Look Up Table (LUT): You can set up the Lookup Table (LUT) component to perform any logic function with up to five inputs and eight outputs (refer to the LUT datasheet for more details). In our application, we are using it as a state machine to generate the half step sequence of a stepper motor. For illustration, let’s consider two of the eight half step sequences of the stepper motor for clockwise direction (1 0 0 1 and 1 0 0 0).

At every clock cycle, the output signals on out0, out1, out2 and out3 of the LUT will follow the defined sequence in the LUT. The present state of the LUT is passed as the input to decide the next state. The In4 input of the LUT determines the direction of rotation which is controlled by the control register.

With a programmable system-on-chip architecture like the PSoC 4, the LUT can be implemented in programmable hardware using Universal Digital Blocks (UDB). This means the complete system is hardware controlled without firmware intervention. As a result, the CPU is free to perform other tasks or stay in a low power mode.  It also increases the reliability of operation by eliminating CPU dependencies on hardware.

PWM: PWM_StepperMotor clocks the LUT to control the rate at which the sequence is provided to the motor coils. Varying the period value of the PWM determines the output frequency controling the angular speed of the stepper motor shaft.   

Stepper Motor Current Sense:

Stepper motors have very low resistance windings. Running these motors with a reasonable voltage leads to a faster rise in the current through the windings when they are turned on. These motors generally consume high current when the coils are completely turned on, which might damage the stepper motor windings. Hence external current limiting circuitry is required. The two coils of the stepper motor needs to be enabled or disabled, based on the current through the respective coils. Figure 4 shows the analog front end for such a circuit.

Figure 4: Stepper motor current sense (Source: Cypress Semiconductor)

In this example, the PSoC 4 BLE MCU is interfaced with a Rugged Motor Driver shield that has a DRV8801 H-bridge IC. Current_Sense_A_1 and Current_Sense_B_1 are inputted to the MCU from Motor A current sense and Motor B current sense pins from the driver board, which provide the voltage equivalent of the current consumed by coil A and coil B respectively. These are compared against the programmed reference (using IDAC and an external resistor). If the comparator output is low (i.e., inverting comparator), then the current through the coils is more than the specified limit and the corresponding coil will be disabled. The current profile of the stepper motor coil is shown in Figure 5. Note that this profile also depends on the inductance of the coil and design of motor driver. Using this design, a stepper motor can be fully hardware controlled without any firmware intervention.

Figure 5: Current profile of the stepper motor coil (Source: Cypress Semiconductor)

The Coil_A, Coil_B, En_A, and En_B pins from the MCU are connected to the Dir1, Dir2, Enable 1 and Enable 2 pins of the Rugged Motor Driver respectively.  The Coil_A and Coil_B outputs from the MCU control the  stepping sequence of the stepper motor. En_A and En_B control the current through the stepper motor coils.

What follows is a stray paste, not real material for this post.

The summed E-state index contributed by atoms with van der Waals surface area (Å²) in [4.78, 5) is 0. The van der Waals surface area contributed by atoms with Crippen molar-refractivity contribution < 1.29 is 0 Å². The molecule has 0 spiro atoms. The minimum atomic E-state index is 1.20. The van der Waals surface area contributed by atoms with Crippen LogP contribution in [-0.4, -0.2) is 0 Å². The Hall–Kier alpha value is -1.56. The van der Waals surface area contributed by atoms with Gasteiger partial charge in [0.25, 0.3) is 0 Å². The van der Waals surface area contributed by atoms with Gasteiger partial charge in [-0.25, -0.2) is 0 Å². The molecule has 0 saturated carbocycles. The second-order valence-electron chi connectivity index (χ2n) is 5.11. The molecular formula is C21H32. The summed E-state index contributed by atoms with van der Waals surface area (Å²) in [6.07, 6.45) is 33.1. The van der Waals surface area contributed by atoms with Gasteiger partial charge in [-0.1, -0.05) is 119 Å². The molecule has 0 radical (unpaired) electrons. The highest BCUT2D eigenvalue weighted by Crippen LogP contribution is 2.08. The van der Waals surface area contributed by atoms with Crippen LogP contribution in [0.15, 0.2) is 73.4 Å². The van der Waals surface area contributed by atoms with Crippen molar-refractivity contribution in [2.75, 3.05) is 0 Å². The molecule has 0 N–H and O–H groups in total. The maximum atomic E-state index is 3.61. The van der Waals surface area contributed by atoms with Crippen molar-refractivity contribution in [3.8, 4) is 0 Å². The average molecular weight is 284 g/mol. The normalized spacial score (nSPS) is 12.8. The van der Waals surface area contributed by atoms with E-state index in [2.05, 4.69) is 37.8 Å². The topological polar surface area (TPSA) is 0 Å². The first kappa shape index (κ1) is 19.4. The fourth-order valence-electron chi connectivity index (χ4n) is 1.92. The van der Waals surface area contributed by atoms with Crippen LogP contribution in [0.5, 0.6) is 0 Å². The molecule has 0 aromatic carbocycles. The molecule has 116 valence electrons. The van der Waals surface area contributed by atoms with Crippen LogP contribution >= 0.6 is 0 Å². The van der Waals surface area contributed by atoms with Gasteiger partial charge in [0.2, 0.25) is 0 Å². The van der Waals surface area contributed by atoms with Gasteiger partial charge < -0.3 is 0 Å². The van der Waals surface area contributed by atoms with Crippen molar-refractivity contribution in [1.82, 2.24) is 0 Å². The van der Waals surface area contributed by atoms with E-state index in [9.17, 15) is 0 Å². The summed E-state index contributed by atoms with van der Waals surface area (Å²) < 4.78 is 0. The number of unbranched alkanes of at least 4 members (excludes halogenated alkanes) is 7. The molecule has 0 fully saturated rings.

Servo motor and DC motor Control
A servo motor is used to control the vertical motion of the Blaster. The servo is powered externally and controlled using a PWM. The pulse width of the PWM pulse determines the position of the servo motor. For example, consider a PWM clock = 1 MHz and PWM Period = 20000 (20ms):

The ON time of the PWM for a compare value of 1200 is:

By fixing the frequency and period, and by changing the compare value, ON time can be varied.  Usually, ON time ranges from 0.5ms to 2.5ms and corresponds to 0 to 180 degrees of the servo motor. DC motors can be controlled using simple PWMs with the speed of the motor proportional to the duty cycle of the PWM. This completes the basic motion controls of the NERF blaster. Advanced features like adjusting the speed of rotation, the speed of bullets, controlled horizontal and vertical motion, automatic object detection with ultrasonic sensors, laser pointer, and so on can also be implemented using the same programmable system-on-chip MCU.  

In this rapidly advancing and competitive world, the success of a product launch depends significantly on the time it takes to convert an idea into a product. Highly integrated programmable system-on-chip MCUs like PSoC 4 combine custom digital logic and analog functions with an MCU in a single device enabling developers to integrate many external fixed function blocks. The ability to design a product with a single MCU not only reduces BOM cost, it also results in PCB board layouts that are less congested and more reliable.


AN79953 – Getting Started with PSoC® 4

AN91267 – Getting Started with PSoC® 4 BLE

PSoC 4xx Family: PSoC® 4 BLE Architecture Technical Reference Manual (TRM)

Mahesh Balan earned his B.Tech in Electronics and Communication Engineering from Model Engineering College, India. He is currently working as a Sr. Applications Engineer at Cypress Semiconductor on PSoC 3/4/5LP–based projects and assisting customers in their designs.